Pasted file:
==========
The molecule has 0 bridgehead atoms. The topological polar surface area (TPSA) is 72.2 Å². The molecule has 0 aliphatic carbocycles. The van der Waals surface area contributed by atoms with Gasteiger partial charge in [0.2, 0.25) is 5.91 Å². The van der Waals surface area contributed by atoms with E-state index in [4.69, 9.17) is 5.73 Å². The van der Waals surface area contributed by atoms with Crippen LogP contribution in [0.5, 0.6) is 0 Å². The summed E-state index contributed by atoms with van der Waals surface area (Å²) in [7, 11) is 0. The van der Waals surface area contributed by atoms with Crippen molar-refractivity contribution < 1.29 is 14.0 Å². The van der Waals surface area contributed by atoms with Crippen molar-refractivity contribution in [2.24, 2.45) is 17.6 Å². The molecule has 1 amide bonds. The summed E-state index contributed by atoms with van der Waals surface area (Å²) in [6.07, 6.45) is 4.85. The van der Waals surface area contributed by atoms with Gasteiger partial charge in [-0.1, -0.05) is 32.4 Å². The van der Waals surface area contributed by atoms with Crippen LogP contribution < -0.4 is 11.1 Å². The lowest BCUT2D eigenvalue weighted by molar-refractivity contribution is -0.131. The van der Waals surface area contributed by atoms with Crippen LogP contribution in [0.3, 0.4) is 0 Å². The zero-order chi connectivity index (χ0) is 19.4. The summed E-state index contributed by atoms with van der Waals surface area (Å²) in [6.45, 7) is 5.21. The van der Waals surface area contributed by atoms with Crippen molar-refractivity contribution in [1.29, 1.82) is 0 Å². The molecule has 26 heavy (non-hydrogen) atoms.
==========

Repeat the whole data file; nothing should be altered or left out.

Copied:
The molecule has 0 bridgehead atoms. The topological polar surface area (TPSA) is 72.2 Å². The molecule has 0 aliphatic carbocycles. The van der Waals surface area contributed by atoms with Gasteiger partial charge in [0.2, 0.25) is 5.91 Å². The van der Waals surface area contributed by atoms with E-state index in [4.69, 9.17) is 5.73 Å². The van der Waals surface area contributed by atoms with Crippen LogP contribution in [0.5, 0.6) is 0 Å². The summed E-state index contributed by atoms with van der Waals surface area (Å²) in [7, 11) is 0. The van der Waals surface area contributed by atoms with Crippen molar-refractivity contribution < 1.29 is 14.0 Å². The van der Waals surface area contributed by atoms with Crippen molar-refractivity contribution in [2.24, 2.45) is 17.6 Å². The molecule has 1 amide bonds. The summed E-state index contributed by atoms with van der Waals surface area (Å²) in [6.07, 6.45) is 4.85. The van der Waals surface area contributed by atoms with Gasteiger partial charge in [-0.1, -0.05) is 32.4 Å². The van der Waals surface area contributed by atoms with Crippen LogP contribution < -0.4 is 11.1 Å². The lowest BCUT2D eigenvalue weighted by molar-refractivity contribution is -0.131. The van der Waals surface area contributed by atoms with Crippen LogP contribution in [0.3, 0.4) is 0 Å². The zero-order chi connectivity index (χ0) is 19.4. The summed E-state index contributed by atoms with van der Waals surface area (Å²) in [6.45, 7) is 5.21. The van der Waals surface area contributed by atoms with Crippen molar-refractivity contribution in [1.29, 1.82) is 0 Å². The molecule has 26 heavy (non-hydrogen) atoms.